Does India win only if we win today?
‘All this over a game?’ asks Lisa Simpson in what was perhaps a programming masterstroke on the part of Star World.
Less than two hours after India won the World Cup semi-final against Pakistan, the world’s favourite four-fingered yellow family took their 11.30 pm slot, with an episode featuring Bart as a much-hated baseball catcher who first caught (Yaaaa-aaaaay) and then missed (Aaaaaaaaaaaah) a crucial ball.
Adoration turned to murderous rage, but that was besides the point.
What emerged as truly inexplicable — even to someone who had spent all day glued to a screen, praying 260 would do the trick — was the earth-shattering importance attached to a game where a group of men chase a ball around a field, following rules framed by another group of men aeons ago.
But then that is the power of Emergence.
To quote New York Times columnist David Brooks: “Emergent systems are ones in which many different elements interact [to] produce a new element that is greater than the sum of the parts…”
Culture is an emergent system, says Brooks, so is a bad marriage. They have to be studied as wholes… as “nested networks of relationships”.
Our religious devotion to the Men in Blue, though, would also seem to be a case of path dependence, another concept Brooks discusses. This, then, is the notion that “something that seems normal or inevitable today began with a choice that made sense at a particular time in the past, but survived despite the eclipse of the justification for that choice”.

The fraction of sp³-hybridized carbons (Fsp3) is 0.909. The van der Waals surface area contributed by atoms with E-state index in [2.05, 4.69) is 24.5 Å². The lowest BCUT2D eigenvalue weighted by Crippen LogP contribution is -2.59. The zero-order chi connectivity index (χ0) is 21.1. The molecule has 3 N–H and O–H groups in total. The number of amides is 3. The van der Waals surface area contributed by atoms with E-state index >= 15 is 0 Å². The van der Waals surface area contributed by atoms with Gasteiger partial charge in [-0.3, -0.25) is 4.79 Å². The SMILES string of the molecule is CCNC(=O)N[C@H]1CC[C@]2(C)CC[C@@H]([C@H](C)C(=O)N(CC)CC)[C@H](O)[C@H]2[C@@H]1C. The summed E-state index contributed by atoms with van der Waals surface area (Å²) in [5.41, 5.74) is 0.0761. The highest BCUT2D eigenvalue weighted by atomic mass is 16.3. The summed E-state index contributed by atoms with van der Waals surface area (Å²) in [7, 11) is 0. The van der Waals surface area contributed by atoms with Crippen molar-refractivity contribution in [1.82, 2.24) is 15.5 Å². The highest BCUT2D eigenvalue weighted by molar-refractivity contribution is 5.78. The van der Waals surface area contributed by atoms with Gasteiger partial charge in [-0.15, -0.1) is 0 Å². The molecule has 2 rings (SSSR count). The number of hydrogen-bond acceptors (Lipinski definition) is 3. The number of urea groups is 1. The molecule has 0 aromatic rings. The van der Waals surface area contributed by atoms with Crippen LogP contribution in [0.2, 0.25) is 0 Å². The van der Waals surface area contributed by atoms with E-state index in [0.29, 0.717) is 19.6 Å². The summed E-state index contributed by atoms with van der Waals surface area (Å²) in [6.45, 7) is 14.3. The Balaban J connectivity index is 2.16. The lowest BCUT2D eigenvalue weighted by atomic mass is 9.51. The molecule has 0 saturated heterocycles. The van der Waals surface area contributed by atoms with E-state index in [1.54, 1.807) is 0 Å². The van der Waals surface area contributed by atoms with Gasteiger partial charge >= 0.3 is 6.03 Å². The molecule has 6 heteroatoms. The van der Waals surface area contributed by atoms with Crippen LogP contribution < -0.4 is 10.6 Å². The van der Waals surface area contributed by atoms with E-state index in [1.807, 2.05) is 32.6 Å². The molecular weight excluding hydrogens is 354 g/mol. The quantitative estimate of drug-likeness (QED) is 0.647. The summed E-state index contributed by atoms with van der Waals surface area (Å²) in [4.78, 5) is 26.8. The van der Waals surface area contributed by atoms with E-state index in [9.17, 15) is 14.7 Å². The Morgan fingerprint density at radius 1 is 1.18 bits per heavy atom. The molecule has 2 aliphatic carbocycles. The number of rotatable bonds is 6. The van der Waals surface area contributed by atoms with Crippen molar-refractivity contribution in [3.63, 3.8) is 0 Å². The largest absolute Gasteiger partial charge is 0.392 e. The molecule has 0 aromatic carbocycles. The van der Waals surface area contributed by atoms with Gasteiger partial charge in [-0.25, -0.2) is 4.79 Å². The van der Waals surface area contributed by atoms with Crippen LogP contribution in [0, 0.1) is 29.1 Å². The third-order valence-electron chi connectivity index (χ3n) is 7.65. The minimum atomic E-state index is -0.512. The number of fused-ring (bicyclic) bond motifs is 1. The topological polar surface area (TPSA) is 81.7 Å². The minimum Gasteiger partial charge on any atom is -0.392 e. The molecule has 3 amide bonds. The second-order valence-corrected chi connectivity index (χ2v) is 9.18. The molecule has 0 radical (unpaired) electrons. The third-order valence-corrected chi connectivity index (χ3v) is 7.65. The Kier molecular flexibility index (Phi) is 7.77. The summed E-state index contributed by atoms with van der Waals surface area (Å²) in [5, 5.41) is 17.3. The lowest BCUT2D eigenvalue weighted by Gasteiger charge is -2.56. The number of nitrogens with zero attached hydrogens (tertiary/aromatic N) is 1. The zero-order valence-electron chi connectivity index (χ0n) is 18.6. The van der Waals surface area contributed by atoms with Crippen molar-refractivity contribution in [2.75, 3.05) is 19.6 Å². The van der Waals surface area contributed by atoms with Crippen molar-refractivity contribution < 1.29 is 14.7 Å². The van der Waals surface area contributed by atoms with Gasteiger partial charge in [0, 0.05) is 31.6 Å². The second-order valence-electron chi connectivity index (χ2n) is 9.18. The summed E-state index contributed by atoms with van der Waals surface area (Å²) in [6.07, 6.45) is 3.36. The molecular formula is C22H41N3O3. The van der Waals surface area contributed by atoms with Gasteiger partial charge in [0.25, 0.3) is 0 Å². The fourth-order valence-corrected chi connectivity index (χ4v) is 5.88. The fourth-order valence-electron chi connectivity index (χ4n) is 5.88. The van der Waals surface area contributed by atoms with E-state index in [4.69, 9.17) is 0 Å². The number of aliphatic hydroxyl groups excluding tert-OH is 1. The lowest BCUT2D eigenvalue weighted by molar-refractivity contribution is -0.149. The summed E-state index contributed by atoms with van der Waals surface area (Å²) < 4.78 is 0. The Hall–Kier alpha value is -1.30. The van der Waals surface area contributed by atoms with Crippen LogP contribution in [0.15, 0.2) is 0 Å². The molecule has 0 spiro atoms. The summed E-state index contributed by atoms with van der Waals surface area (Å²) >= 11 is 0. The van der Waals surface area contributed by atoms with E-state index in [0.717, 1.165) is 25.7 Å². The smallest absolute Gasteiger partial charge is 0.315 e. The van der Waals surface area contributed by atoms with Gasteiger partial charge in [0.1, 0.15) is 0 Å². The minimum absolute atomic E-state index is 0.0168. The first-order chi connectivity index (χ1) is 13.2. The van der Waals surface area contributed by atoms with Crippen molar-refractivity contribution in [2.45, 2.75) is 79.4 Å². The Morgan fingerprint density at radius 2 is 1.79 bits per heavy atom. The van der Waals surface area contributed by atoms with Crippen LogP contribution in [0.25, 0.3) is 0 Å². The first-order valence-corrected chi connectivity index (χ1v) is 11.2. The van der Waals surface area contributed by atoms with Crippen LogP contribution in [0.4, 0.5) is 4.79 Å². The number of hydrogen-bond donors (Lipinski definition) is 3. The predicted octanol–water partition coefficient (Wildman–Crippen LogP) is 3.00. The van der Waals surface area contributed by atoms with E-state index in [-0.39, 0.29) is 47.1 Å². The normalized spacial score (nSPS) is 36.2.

We know that our team winning does not prove that we as a nation are any different than we know ourselves to be. We know it doesn’t help us live better, earn better or clean things up. We know that all it proves is that one group of men played better than another group of men at a particular moment in time.
Yet somewhere down the line, much like the mismatched couple that eventually agreed to call it love, we decided that nothing better was likely to come along.
So we decided, silently and near-unanimously, that this would be our national success metre.
We couldn’t bank on that other group of men, lounging about in white in the grand Capital we so optimistically built. We can’t always bank on the sensex, though it is proving to be far more bank-worthy than the men in white.
So we turn the mega-watt glare of our collective ambition on to a group of 11 men in a branded blue uniform.
The thing about path dependence is you eventually forget the why. And you mistakenly believe that the way it is is the only way it can be.
That makes Saturday, for us, a lose-lose situation.